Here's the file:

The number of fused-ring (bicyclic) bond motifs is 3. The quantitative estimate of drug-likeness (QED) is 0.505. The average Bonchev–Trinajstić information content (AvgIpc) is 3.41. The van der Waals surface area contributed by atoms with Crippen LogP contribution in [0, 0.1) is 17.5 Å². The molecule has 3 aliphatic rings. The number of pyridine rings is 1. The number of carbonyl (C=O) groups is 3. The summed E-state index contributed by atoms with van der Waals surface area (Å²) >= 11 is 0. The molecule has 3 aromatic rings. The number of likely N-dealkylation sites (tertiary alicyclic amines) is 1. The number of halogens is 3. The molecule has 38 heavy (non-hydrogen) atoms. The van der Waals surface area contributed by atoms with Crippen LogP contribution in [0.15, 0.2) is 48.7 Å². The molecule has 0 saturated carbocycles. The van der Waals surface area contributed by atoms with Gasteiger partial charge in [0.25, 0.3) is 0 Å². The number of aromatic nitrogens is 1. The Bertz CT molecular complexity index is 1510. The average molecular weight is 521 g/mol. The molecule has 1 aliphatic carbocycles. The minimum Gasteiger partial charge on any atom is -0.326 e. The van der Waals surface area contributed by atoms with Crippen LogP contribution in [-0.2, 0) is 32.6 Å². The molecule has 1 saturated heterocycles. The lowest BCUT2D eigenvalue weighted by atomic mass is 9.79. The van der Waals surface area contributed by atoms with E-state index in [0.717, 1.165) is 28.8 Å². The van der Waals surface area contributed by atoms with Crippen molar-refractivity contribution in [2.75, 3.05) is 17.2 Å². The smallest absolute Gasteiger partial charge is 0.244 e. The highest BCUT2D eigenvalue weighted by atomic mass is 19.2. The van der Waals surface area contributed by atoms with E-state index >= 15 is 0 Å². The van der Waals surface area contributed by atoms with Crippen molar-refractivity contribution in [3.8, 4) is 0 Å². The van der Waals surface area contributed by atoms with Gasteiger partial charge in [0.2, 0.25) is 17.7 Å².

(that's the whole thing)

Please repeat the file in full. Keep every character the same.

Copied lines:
The number of fused-ring (bicyclic) bond motifs is 3. The quantitative estimate of drug-likeness (QED) is 0.505. The average Bonchev–Trinajstić information content (AvgIpc) is 3.41. The van der Waals surface area contributed by atoms with Crippen LogP contribution in [0, 0.1) is 17.5 Å². The molecule has 3 aliphatic rings. The number of pyridine rings is 1. The number of carbonyl (C=O) groups is 3. The summed E-state index contributed by atoms with van der Waals surface area (Å²) >= 11 is 0. The molecule has 3 aromatic rings. The number of likely N-dealkylation sites (tertiary alicyclic amines) is 1. The number of halogens is 3. The molecule has 38 heavy (non-hydrogen) atoms. The van der Waals surface area contributed by atoms with Crippen LogP contribution in [0.15, 0.2) is 48.7 Å². The molecule has 0 saturated carbocycles. The van der Waals surface area contributed by atoms with Gasteiger partial charge in [0.25, 0.3) is 0 Å². The number of aromatic nitrogens is 1. The Bertz CT molecular complexity index is 1510. The average molecular weight is 521 g/mol. The molecule has 1 aliphatic carbocycles. The minimum Gasteiger partial charge on any atom is -0.326 e. The van der Waals surface area contributed by atoms with Crippen LogP contribution in [-0.2, 0) is 32.6 Å². The molecule has 1 saturated heterocycles. The lowest BCUT2D eigenvalue weighted by atomic mass is 9.79. The van der Waals surface area contributed by atoms with E-state index in [0.717, 1.165) is 28.8 Å². The van der Waals surface area contributed by atoms with Crippen molar-refractivity contribution in [2.75, 3.05) is 17.2 Å². The smallest absolute Gasteiger partial charge is 0.244 e. The highest BCUT2D eigenvalue weighted by atomic mass is 19.2. The van der Waals surface area contributed by atoms with E-state index >= 15 is 0 Å². The van der Waals surface area contributed by atoms with Crippen molar-refractivity contribution in [3.8, 4) is 0 Å². The van der Waals surface area contributed by atoms with Gasteiger partial charge in [0.2, 0.25) is 17.7 Å².